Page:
Alleging a conspiracy, a lack of human decency, a witch hunt and public character assassination, supporters of Precinct 2 Commissioner Lester Gibson rallied during a commissioners court meeting Tuesday in response to claims the elected leader faces memory issues.
The McLennan County Democratic Party and Waco NAACP encouraged people to attend the meeting to support Gibson.
“It is important that the African-American community stand together in these perilous times,” a post from local NAACP President Peaches Henry that was shared on the Democratic Party’s Facebook page states.
Eleven people spoke, many to rounds of applause, during the public hearing section of the standing-room-only meeting, which saw spectators overflowing into a hallway adjacent to the meeting room.
Ramona Curtis, Baylor University Community Engagement & Initiatives director, said she feels behind-the-scenes talk of potential replacements for Gibson has led to this point.
“If you have heard what I have heard by people I think are credible, this is a witch hunt,” Curtis said.
Jo Welter, with Waco’s Community Race Relations Coalition, said she is not in Gibson’s district but has lived in this area for about 25 years and known the commissioner almost as long. Welter said she has worked with Gibson for the past few months on a complex issue with a lot of conflicting facts and has found him to be more than capable.
The outcry of support for letting Gibson fulfill the remaining year and a half on his term, after almost three decades in office, follows reporting Thursday by the Tribune-Herald on elected officials’ concerns regarding Gibson’s memory. It follows another report in which Gibson said he did not remember a major county settlement on Americans With Disabilities Act violations commissioners have been working on regularly for the past two years.
Last week, Mart Mayor Pro Tem Henry Witt III sent a four-page letter to commissioners raising concerns about Gibson’s memory and how it may affect his ability to do his job. Gibson’s precinct includes Mart, and, in response to the letter, Gibson denied having any memory issues.
County Judge Scott Felton said at the time that he has heard from constituents, city leaders and county employees concerned with Gibson’s memory. Precinct 4 Commissioner Ben Perry also said at the time it is becoming obvious there’s an issue.
Under commissioners’ policy, they were not able to respond to the public comments during Tuesday’s meeting.
Witt, who wrote to commissioners after the report on the ADA settlement, said Tuesday he’s not concerned about any claims that he is drawing attention to Gibson because of his race. Those claims are only being made to distract from the real issue, he said.
“Gibson’s issues were one of the worst-kept secrets in McLennan County,” Witt said. “Anyone close to county politics knew he was struggling. I was just the person who stood up and said something about it. If the Democratic Party of McLennan County wants to pretend they don’t know about it, more than anything else, it makes them look totally inept.”
Witt said the local group is choosing to defend the party instead of Precinct 2 residents. Witt said he has spoken to party officials before in private about his concerns, despite their claims. Witt said, as he wrote in his letter, that he is not a political opponent of Gibson’s and that he voted for Gibson and even campaigned on his behalf.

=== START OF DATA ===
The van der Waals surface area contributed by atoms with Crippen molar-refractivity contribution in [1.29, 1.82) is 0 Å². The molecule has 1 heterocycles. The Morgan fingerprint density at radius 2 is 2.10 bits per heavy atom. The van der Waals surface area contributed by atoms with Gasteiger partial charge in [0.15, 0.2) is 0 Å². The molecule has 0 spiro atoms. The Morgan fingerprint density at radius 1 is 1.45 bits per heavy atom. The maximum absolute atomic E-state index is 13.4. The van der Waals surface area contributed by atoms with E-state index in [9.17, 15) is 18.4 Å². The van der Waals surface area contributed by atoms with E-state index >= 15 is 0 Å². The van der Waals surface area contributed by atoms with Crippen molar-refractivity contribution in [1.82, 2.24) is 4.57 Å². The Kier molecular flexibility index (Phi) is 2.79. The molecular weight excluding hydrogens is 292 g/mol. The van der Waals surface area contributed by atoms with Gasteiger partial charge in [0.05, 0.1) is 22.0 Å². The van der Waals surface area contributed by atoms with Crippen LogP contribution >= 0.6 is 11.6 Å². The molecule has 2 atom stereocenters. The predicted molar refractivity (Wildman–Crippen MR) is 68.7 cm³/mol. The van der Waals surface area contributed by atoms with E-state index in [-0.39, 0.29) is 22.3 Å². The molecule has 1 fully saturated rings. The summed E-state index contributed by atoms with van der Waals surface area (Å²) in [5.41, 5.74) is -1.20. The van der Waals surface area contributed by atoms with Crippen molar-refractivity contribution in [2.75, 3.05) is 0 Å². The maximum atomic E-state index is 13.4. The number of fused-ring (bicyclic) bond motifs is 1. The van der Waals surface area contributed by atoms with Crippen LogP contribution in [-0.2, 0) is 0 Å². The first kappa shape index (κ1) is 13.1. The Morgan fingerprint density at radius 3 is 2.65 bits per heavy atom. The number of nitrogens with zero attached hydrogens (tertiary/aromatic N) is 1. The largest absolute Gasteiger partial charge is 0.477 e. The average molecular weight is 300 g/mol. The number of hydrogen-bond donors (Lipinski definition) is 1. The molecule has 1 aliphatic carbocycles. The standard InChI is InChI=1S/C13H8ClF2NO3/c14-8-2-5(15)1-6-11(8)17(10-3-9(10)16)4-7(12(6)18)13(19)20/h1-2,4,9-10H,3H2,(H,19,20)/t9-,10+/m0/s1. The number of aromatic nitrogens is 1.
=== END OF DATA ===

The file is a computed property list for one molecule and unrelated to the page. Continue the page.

Mary Duty, McLennan County Democratic Party chair, said she could make judgments on many elected officials, but that’s not part of the process in this country that she holds very dear. Duty said the county has to start modeling civility if anyone expects statewide leaders in Austin to do the same.
Pastor Bryan Dalco, of One Fellowship United Methodist Church, said he is concerned there has been public assassination of Gibson’s character without private conversations. Gibson is respected locally, and election results must be honored, he said.
“More than ever as this city continues to grow, we need to be inclusive,” Dalco said. “We need to represent all people.”
Jon April, a former talk show host and pastor of 40 years, said he met Gibson 40 years ago when he worked in the streets of Waco for justice and righteousness. April said he is appalled this issue is getting so much attention, because everyone has medical challenges. April said he sees Gibson as a humanitarian, a civil rights leader and someone who is out in the trenches working for the community.
“This is the greatest country in the world, so let that be reflected in what we’re doing,” he said.
Robert Aguilar said he believes a conspiracy is unfolding.
“Hell, I forget things,” he said. “Y’all forget things.”
Aguilar said Witt is being an opportunist, and if commissioners act to remove Gibson, “we’ll go out and get petitions to get you guys kicked out.”
While the chorus of voices pleaded for the commissioners not to move to oust Gibson, commissioners don’t have say over that decision.
Grounds for removal
General grounds for removal include incompetency, official misconduct or intoxication, according to the local government code. An individual would have to file a written petition for removal for a county district court to consider, which could then go to trial. Any resident who has lived in the area six months and is not under indictment in the county can file the form.
The local government code defines incompetency as gross ignorance of official duties: gross carelessness in the discharge of those duties; or unfitness or inability to promptly and properly discharge official duties because of a serious physical or mental defect that did not exist at the time of the person’s election.
According to the Texas election code, if county commissioner’s seat becomes vacant, the county judge will appoint a resident of the precinct to fulfill the remaining term until the next general election.